Changes to migrant survivor support scheme don’t go far enough, says Domestic Abuse Commissioner

Today the government introduces significant changes to a scheme that supports migrant victims and survivors of domestic abuse who have no recourse to public funds.

For over a decade, the Destitution Domestic Violence Concession (DDVC) has provided migrant survivors who have come to the UK on a spousal visa and have experienced domestic abuse with three months of access to public funds. This opens up a range of benefits that can provide migrant survivors with much needed safety from their abuser, including access to refuge via their entitlement to housing benefit under the scheme.

The scheme has always run in tandem with Domestic Violence Indefinite Leave to Remain (DVILR), allowing survivors to apply for indefinite leave to remain whilst they are being supported under the DDVC.

Today the DDVC becomes the Migrant Victim Domestic Abuse Concession (MVDAC) and expands to entitle partners of people on student and temporary work visas who experience domestic abuse to three months of support.

However, unlike those on spousal visas, this new cohort will not have access to DVILR. Without this clear route to settlement at the end of the scheme, the support accessed via public funds will cease after 3 months. This will leave migrant survivors once more facing homelessness and destitution. It may also prompt immigration enforcement action, which could result in deportation, separation from their children or further abuse in their country of origin.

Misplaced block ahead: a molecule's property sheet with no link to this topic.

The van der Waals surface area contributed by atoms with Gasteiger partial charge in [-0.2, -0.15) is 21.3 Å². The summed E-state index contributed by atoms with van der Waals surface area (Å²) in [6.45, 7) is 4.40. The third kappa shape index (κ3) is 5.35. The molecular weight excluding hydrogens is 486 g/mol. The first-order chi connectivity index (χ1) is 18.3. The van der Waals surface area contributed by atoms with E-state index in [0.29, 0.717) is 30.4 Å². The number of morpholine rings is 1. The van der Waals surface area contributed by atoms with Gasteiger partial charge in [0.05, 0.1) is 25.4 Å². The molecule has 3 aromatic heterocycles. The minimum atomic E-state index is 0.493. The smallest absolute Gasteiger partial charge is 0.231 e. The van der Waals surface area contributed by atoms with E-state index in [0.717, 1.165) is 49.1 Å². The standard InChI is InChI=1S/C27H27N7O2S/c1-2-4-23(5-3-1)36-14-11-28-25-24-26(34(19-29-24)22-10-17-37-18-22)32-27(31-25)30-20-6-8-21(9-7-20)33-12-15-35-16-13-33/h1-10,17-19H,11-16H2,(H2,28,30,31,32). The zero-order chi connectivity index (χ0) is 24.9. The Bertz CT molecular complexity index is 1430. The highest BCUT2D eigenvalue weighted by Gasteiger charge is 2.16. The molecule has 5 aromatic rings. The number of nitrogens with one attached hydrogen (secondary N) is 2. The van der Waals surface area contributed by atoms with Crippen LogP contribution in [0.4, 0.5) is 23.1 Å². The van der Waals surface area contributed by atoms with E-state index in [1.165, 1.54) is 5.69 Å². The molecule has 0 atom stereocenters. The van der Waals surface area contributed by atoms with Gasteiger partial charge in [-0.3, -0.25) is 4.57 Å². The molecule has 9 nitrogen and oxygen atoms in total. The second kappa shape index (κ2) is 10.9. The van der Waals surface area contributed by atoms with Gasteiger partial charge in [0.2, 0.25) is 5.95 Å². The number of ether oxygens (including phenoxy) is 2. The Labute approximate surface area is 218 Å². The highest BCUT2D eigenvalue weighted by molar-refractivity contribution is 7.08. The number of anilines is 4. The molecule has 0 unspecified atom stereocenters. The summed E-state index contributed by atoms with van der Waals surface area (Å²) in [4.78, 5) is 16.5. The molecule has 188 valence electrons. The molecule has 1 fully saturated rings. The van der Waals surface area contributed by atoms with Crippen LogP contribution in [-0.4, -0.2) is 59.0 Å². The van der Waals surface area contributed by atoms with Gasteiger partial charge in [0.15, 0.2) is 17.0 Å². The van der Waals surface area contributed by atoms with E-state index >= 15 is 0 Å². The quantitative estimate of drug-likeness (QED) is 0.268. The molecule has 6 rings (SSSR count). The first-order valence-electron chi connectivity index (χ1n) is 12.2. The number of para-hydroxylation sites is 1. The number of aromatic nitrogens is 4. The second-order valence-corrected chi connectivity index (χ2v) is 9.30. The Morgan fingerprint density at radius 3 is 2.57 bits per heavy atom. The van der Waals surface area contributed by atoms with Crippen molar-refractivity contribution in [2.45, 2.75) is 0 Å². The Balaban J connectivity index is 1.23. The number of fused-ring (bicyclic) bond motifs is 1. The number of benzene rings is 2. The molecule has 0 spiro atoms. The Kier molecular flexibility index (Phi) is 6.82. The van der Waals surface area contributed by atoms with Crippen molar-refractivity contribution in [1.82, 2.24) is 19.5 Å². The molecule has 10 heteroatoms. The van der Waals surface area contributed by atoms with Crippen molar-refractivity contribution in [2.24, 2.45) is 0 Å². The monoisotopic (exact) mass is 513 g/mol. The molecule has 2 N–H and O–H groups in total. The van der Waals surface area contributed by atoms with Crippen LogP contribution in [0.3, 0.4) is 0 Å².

Nicole Jacobs, the Domestic Abuse Commissioner for England and Wales says, “Whilst I am pleased to see the expansion of this scheme to a wider cohort, the MVDAC scheme doesn’t even scratch the surface of what is truly needed to support migrant victims and survivors of domestic abuse.

“The time-limited support of the MVDAC, and its separation from the DVILR provides no clear pathway for migrant survivors to regularise their status. The DDVC was never meant to be a standalone scheme but rather a measure to ensure migrant survivors could access support in the short term while regularising their status through the DVILR. We know that these schemes work best when they work together.

“I am concerned that these changes will cause confusion for migrant survivors, and for the services who support them, because some will be eligible for both the MVDAC and DVILR, whilst some will only be able to access the MVDAC.

“My report Safety Before Status: The Solutions provided government with two clear scenarios to improve support for migrant survivors. If adopted, my preferred scenario would have generated overall social gains worth almost £2.3 billion over 10 years of supporting migrant survivors.

“I fear that the MVDAC for this new cohort is little more than a 3-month sticking-plaster and will discourage migrant survivors from coming forward. We need thoughtful investment to ensure that all migrant survivors have access to public funds, specialist domestic abuse support, and a route to regularise their status. Anything short of this simply won’t be enough.”